Source: Against Murderism | Slate Star Codex
An exploration of three possible definitions of “racism”.
As usual, the answer is that “racism” is a confusing word that serves as a mishmash of unlike concepts. Here are some of the definitions people use for racism:
1. Definition By Motives: An irrational feeling of hatred toward some race that causes someone to want to hurt or discriminate against them.
2. Definition By Belief: A belief that some race has negative qualities or is inferior, especially if this is innate/genetic.
3. Definition By Consequences: Anything whose consequence is harm to minorities or promotion of white supremacy, regardless of whether or not this is intentional.
Part of the problem we have in society is that we can only directly observe the third, and we’re not always very careful about correlation and causation.
Consider some business, let’s say a daycare center, that we know discriminates against black job-seekers. If we ask them why, they say “Because black people are criminal”. This sounds like just about the most typical and obvious example of racism possible.
But there’s actually a lot of really good scholarship on this exact situation, and it helps provide a different perspective. It starts like this – a while ago, criminal justice reformers realized that mass incarceration was hurting minorities’ ability to get jobs. 4% of white men will spend time in prison, compared to more like 16% of Hispanic men and 28% of black men. Many employers demanded to know whether a potential applicant had a criminal history, then refused to consider them if they did. So (thought the reformers) it should be possible to help minorities have equal opportunities by banning employers from asking about past criminal history.
The actual effect was the opposite – the ban “decreased probability of being employed by 5.1% for young, low-skilled black men, and 2.9% for young, low-skilled Hispanic men.”
In retrospect, this makes sense. Daycare companies really want to avoid hiring formerly-imprisoned criminals to take care of the kids. If they can ask whether a certain employee is criminal, this solves their problem. If not, they’re left to guess. And if they’ve got two otherwise equally qualified employees, and one is black and the other’s white, and they know that 28% of black men have been in prison compared to 4% of white men, they’ll shrug and choose the white guy.
Is this racist? Is this “statistical discrimination”? Describe it with whatever word you want. The point is that they have understandable motives (don’t hire criminals to take care of the kids), accurate beliefs, and in their shoes you might do the same. More important, once you give them the tools they need to solve their problems without racial discrimination – you let them see applicants’ criminal histories – they have no further desire to discriminate and your problem is solved.
If you tried to solve this by sending these people to sensitivity training, you would fail. IF you tried to solve this by firing these people, then the people who replaced them would have the same incentives, and you would fail again. If you try to solve it by realizing that racial animus has no role at all in this scenario, and daycare owners just want to do what’s best for their kids, then you can provide them with the tools they need to do that, and solve the racial discrimination at the same time.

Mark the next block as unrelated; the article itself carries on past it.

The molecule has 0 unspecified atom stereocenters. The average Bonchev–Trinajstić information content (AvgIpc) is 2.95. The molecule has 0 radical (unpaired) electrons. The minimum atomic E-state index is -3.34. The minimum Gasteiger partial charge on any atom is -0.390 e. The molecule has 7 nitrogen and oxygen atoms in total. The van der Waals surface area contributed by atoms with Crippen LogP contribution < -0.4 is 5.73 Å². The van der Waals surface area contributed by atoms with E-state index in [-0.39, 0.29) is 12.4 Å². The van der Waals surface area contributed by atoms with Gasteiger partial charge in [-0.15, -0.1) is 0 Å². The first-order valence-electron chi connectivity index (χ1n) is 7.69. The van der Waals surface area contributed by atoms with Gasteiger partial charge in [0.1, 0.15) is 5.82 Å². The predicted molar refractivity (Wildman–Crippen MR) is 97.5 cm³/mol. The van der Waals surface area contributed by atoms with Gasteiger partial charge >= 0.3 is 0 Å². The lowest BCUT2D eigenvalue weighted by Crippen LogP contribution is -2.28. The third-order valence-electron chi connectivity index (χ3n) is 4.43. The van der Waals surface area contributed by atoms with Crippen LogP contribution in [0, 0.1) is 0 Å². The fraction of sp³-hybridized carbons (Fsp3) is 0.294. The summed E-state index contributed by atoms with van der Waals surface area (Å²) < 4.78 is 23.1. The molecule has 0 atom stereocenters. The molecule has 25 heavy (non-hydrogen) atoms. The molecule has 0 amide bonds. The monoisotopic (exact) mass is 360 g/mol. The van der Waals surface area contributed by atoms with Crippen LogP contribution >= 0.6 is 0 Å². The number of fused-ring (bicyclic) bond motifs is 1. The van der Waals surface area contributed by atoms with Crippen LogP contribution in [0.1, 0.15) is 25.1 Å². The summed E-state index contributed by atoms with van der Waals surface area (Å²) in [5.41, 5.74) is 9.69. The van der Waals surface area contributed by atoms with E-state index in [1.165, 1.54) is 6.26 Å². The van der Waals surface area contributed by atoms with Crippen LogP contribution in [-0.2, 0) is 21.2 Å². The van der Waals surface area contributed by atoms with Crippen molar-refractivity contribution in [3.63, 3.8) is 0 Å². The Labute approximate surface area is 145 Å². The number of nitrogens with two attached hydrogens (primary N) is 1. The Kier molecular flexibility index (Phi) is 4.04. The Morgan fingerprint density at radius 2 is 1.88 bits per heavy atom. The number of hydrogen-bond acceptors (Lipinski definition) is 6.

One problem with attributing consequential and incentive-driven behavior to racist motives is that it’s a very good way to alienate people who might otherwise be sympathetic to your cause. If I have to choose between being called a racist or incurring serious harm because I wanted to demonstrate my virtue, I may well choose being called a name. And once I’m being called a racist, I have no real incentive not to adopt the whole package.
For example, and this is important, I’m seeing the term “alt-right” used the way people use “fascist” — a label meaning “someone I disagree with”. But the people I’ve seen stepping up as spokescritters for the alt-right actually are racist. If people are being saddled with the label because of a failure to toe the leftist party line, there’s a chance they will decide they might as well adopt the alt-right platform, racism and all.
To be clear – I am not saying that racism doesn’t exist, I’m not saying that we should ignore racism, I’m not saying that minorities should never be able to complain about racism. I’m saying that it’s very dangerous to treat “racism” as a causal explanation, that it might not tell you anything useful about the world, and that’s a crappy lever to use if you want to change behavior.
And I’m not saying that it’s not useful to think of some of these things as places where there’s an opportunity for racial change. If a daycare owner is really interested in redressing racial inequality, they can hire minorities even if it’s against their incentives and self-interest (although it’s unclear why the owner should prefer that opportunity to other opportunities, like donating some of their profits to the NAACP.)
And I’m not saying that there will never be a case that’s impossible to break down into non-racist motives. Heck, I’m not even saying there aren’t some honest-to-goodness murderists out there. But I am saying we should at least try. Not because it’s necessarily costless. Not because there isn’t a risk of false negatives.
We should try because it’s the only alternative to having another civil war.